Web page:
Our Walls


Words by Billie Jenkins Images curtesy of Murray Guy

The internet can be a cruel place. Amidst the constant stream of information, that moves between exciting, underwhelming and offensively under-researched, there will be an exhibition I would kill to attend but know I never can because geography and my not being a rich socialite who can jet setting around the world on a whim. The show about to close at New York’s Murray Gallery is one of those shows. A group show shared between three artists, it explores common urban symbolism, documenting the evolution of the symbols that exist and alter within city environments. Lucky for me (and you), whilst the internet is a tease, it’s also a bit slutty, offering me more than my fair share on the website.


Matthew Buckingham contributes Peace and Anarchy, combining short prose tracing the historic development of the symbols with photography of the symbols in the world. It makes for fascinating reading, for example it reveals one idea that grew into the peace sign of today was designer Gerald Holtom’s drawings of himself with ‘with arms stretched outward and downward in despair’.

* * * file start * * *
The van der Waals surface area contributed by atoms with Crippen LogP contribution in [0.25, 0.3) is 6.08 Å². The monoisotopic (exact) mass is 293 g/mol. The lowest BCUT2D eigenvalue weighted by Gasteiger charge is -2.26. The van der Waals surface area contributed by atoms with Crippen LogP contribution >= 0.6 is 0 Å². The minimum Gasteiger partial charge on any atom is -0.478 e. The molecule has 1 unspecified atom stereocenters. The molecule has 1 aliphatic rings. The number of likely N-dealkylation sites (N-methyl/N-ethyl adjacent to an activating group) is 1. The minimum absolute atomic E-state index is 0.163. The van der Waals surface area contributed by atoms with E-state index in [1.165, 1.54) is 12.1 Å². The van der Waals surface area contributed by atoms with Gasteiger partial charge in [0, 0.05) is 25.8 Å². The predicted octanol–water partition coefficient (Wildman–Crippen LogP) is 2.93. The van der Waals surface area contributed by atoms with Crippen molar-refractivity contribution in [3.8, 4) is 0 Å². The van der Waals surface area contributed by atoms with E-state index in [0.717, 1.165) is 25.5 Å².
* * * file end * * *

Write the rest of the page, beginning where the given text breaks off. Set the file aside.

Screen shot 2014-06-03 at 13.17.55

Zoe Leonard, the incredible, fiercely feminist artist, shows her photography series depicting boarded up or filled in doors and windows.  Ideas of evolving surfaces emerge from the subtle repetition of the subject. The scar tissue of bricks and concrete, where previously functional spaces existed, map the evolution of our interaction with our environments. It’s a painfully simple concept that forges a vivid conceptual response in the viewer.


Gordon Matta-Clarke gives us a collection of photographed grafitti, developing a narrative though its focus on the words and symbols of the art form. Presenting the medium as a form of public announcement and a reclaiming of the urban environment for the signer.

The exhibition closes in four days, and I’m sad to say I won’t be making the trip to NY to see it face to face. The delicate overlap of art and cultural anthropology puts this firmly on my ‘one that got away’ list, and I hope to see a similarly focused and intelligent exhibition coming to the UK soon.

Related posts: